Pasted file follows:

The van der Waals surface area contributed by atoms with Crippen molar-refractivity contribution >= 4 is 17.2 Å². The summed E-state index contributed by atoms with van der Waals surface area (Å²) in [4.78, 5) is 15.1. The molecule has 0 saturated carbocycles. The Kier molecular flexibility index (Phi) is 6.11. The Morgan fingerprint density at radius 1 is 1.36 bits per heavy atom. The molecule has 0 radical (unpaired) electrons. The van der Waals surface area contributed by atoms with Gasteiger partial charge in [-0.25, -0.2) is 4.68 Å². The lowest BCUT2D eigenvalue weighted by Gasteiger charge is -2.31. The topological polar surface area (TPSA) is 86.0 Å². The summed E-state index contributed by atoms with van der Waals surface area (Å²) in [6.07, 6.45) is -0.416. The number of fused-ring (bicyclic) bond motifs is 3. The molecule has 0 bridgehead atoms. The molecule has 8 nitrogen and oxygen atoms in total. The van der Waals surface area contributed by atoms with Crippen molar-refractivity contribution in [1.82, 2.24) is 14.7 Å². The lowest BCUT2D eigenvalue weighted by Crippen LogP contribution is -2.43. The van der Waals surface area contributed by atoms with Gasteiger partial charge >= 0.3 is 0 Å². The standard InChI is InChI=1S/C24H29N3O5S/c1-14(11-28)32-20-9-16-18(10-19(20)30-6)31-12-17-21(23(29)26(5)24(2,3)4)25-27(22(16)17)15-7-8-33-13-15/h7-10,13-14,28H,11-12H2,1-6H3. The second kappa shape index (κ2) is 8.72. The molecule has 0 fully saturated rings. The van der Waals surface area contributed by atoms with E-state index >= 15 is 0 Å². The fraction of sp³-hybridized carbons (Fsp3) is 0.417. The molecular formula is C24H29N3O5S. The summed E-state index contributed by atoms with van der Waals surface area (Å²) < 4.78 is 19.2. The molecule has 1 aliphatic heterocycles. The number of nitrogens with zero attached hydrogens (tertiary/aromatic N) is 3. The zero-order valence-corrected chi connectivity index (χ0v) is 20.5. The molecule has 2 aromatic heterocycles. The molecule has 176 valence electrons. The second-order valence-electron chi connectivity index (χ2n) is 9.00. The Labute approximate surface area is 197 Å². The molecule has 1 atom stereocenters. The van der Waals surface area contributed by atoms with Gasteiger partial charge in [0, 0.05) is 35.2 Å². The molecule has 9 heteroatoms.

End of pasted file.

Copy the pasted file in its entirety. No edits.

The van der Waals surface area contributed by atoms with Crippen molar-refractivity contribution >= 4 is 17.2 Å². The summed E-state index contributed by atoms with van der Waals surface area (Å²) in [4.78, 5) is 15.1. The molecule has 0 saturated carbocycles. The Kier molecular flexibility index (Phi) is 6.11. The Morgan fingerprint density at radius 1 is 1.36 bits per heavy atom. The molecule has 0 radical (unpaired) electrons. The van der Waals surface area contributed by atoms with Gasteiger partial charge in [-0.25, -0.2) is 4.68 Å². The lowest BCUT2D eigenvalue weighted by Gasteiger charge is -2.31. The topological polar surface area (TPSA) is 86.0 Å². The summed E-state index contributed by atoms with van der Waals surface area (Å²) in [6.07, 6.45) is -0.416. The number of fused-ring (bicyclic) bond motifs is 3. The molecule has 0 bridgehead atoms. The molecule has 8 nitrogen and oxygen atoms in total. The van der Waals surface area contributed by atoms with Crippen molar-refractivity contribution in [1.82, 2.24) is 14.7 Å². The lowest BCUT2D eigenvalue weighted by Crippen LogP contribution is -2.43. The van der Waals surface area contributed by atoms with Gasteiger partial charge >= 0.3 is 0 Å². The standard InChI is InChI=1S/C24H29N3O5S/c1-14(11-28)32-20-9-16-18(10-19(20)30-6)31-12-17-21(23(29)26(5)24(2,3)4)25-27(22(16)17)15-7-8-33-13-15/h7-10,13-14,28H,11-12H2,1-6H3. The second kappa shape index (κ2) is 8.72. The molecule has 0 fully saturated rings. The van der Waals surface area contributed by atoms with E-state index >= 15 is 0 Å². The fraction of sp³-hybridized carbons (Fsp3) is 0.417. The molecular formula is C24H29N3O5S. The summed E-state index contributed by atoms with van der Waals surface area (Å²) < 4.78 is 19.2. The molecule has 1 aliphatic heterocycles. The number of nitrogens with zero attached hydrogens (tertiary/aromatic N) is 3. The zero-order valence-corrected chi connectivity index (χ0v) is 20.5. The molecule has 2 aromatic heterocycles. The molecule has 176 valence electrons. The second-order valence-electron chi connectivity index (χ2n) is 9.00. The Labute approximate surface area is 197 Å². The molecule has 1 atom stereocenters. The van der Waals surface area contributed by atoms with Gasteiger partial charge in [0, 0.05) is 35.2 Å². The molecule has 9 heteroatoms.